Senior on computer and writing

How To Be a Long-Distance Caregiver To An Aging Parent

Long-distance caregiving comes with its own unique challenges, whether you live an hour, a state line or even an entire continent away. As a caregiver for a parent, you're responsible for the decisions that impact both their life and your own. The stress of this responsibility can be high, along with the guilt of feeling like there's more you could do. Recent studies have shown that long-distance caregiving can mean spending an average of nearly $12,000 each year in care-related expenses. Yet despite the distance, however great it may be, you can still provide excellent support and compassion to ensure your loved ones enjoy a high quality of life.

Preparation is the key for this next stage of life, both for you and your loved one. The following long-distance caregiving tips are meant to help make the transition into the role of caregiver for a parent a little easier.

Understand What's Possible

When you think of caregiving from a distance, your mind may initially go to all the things you can't do, like be there right away in case of an emergency or even lend a hand with everyday activities. But here are some things you can do as a long-distance caregiver for an elderly parent:

  • Pay bills and manage finances
  • Arrange for in-home care
  • Locate assisted living or skilled nursing communities
  • Provide emotional support to a primary caregiver
  • Research health problems or medicines
  • Help navigate and clarify insurance benefits and claims
  • Keep family and friends up to date
  • Ensure paperwork is in order in case of an emergency
  • Make sure your loved one's home is safe for their needs
  • Compile a list of local resources for your loved one

Do Your Homework

When you know as much as you possibly can about your loved one's medical history, current condition, and the medications they may be taking on a regular basis, you're already ahead of the curve. Under the HIPAA Privacy Rule, you can receive your loved one's medical and financial information. These vital documents will be immensely helpful to doctors and other care providers, saving them the time and trouble of having to track down medical records before or during appointments. Other ways to make medical visits easier include:

  • Making a list of questions for doctors
  • Receiving or taking detailed notes from the appointment
  • Sharing this information with another trusted family member, should you be unavailable to make a decision in the future
  • Documenting all medicines and dietary supplements your loved one is taking, both prescription and over-the-counter, along with the dosage and schedule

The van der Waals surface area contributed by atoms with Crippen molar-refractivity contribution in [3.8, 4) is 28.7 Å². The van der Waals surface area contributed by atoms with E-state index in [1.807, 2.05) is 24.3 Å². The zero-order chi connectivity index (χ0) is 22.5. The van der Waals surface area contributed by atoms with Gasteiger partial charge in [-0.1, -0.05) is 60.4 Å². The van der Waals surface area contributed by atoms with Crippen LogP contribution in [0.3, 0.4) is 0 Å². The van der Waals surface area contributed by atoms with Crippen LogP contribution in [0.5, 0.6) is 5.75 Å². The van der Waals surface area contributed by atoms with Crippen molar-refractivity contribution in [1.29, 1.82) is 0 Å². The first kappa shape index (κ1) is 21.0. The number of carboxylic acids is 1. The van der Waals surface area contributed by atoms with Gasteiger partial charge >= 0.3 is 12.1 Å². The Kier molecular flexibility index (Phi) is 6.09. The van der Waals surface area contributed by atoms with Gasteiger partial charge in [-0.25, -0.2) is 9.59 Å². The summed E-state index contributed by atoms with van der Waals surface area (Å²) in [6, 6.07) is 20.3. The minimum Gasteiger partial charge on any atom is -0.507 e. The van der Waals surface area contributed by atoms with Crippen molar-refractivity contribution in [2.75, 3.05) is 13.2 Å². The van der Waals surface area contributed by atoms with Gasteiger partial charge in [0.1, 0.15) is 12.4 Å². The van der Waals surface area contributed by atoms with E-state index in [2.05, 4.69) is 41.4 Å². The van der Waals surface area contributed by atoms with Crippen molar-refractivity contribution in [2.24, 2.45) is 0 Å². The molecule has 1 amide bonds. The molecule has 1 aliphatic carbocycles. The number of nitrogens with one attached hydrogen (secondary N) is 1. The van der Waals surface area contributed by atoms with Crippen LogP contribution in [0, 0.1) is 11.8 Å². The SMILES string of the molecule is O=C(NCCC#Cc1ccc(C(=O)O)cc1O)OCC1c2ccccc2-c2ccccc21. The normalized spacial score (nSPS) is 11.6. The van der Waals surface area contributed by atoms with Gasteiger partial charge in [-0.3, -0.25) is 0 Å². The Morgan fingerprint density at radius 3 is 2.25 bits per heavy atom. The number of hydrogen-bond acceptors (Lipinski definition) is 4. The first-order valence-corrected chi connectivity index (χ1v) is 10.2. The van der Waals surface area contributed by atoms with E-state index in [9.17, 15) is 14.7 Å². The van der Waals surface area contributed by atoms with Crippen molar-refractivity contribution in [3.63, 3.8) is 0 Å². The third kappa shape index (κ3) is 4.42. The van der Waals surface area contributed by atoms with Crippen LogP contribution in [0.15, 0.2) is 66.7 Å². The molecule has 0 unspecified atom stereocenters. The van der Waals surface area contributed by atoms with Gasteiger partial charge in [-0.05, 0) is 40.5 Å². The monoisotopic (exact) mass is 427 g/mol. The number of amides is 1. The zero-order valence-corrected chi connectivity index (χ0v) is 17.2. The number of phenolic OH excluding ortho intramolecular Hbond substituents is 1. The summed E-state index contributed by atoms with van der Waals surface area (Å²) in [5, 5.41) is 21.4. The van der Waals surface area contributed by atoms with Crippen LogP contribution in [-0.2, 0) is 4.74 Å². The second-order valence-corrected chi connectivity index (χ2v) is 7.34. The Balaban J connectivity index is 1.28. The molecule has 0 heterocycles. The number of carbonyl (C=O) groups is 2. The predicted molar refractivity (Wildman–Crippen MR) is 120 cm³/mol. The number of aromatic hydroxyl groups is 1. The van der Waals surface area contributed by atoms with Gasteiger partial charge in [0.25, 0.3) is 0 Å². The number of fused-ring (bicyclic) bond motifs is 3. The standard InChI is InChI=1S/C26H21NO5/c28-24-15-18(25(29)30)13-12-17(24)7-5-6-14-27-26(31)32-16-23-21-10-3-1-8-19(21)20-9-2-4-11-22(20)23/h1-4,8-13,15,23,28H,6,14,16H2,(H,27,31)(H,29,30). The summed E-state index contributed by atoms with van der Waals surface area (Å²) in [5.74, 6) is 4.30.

• Letting your loved one answer as many of the doctor's questions as possible

Make the most of your time together

This advice goes without saying whenever spending time with a loved one, but especially so if you're caregiving from a distance. It's important to find out what he or she wants to do while you're together, and equally important to take care of all that needs to be done in the amount of time you have. Start off by handling whatever caregiving responsibilities need immediate attention, including:

  • Doctor's visits
  • Wellness checks
  • Grocery shopping
  • Tasks around the house
  • Seasonal outside maintenance

After that's all taken care of, enjoy some much-needed quality time together and build more memories for both of you by doing simple things like:

  • Playing cards
  • Taking a walk or a drive
  • Watching or going to a movie
  • Looking at old family photos
  • Listening to their favorite music

Stay Connected When You're Apart

Arguably, the hardest part of long-distance caregiving is the distance itself. Thankfully, technology now provides an abundance of ways for you to stay in touch with your loved one. But beyond the regular check-in conversations, it's important to stay connected to everyone involved with caring for your loved one. You'll quickly learn that a reliable contact list will be your best tool for staying in the know on all things related to your loved one. Contacts should include any nearby family and friends, doctors and physicians, social workers, or anyone else who may be able to provide updates and help make decisions. Setting up conference calls with doctors or the assisted living or skilled nursing staff so everyone can be in the same conversation is a great way to ensure all parties involved are up to date about health and progress. And obviously, keep in close contact via phone calls and emails. They may seem like simple gestures, but they go a long way toward maintaining a strong relationship with seniors.

If you've found these long-distance caregiving tips useful, consider learning more about Life Care Services®, owners and operators of senior living communities offering a variety of care levels all across the country. Many of our communities can help provide long-distance caregiver support so you can find invaluable peace of mind knowing your loved one is well cared for. To learn more about how we can help you care for your loved one and yourself, use our location tool.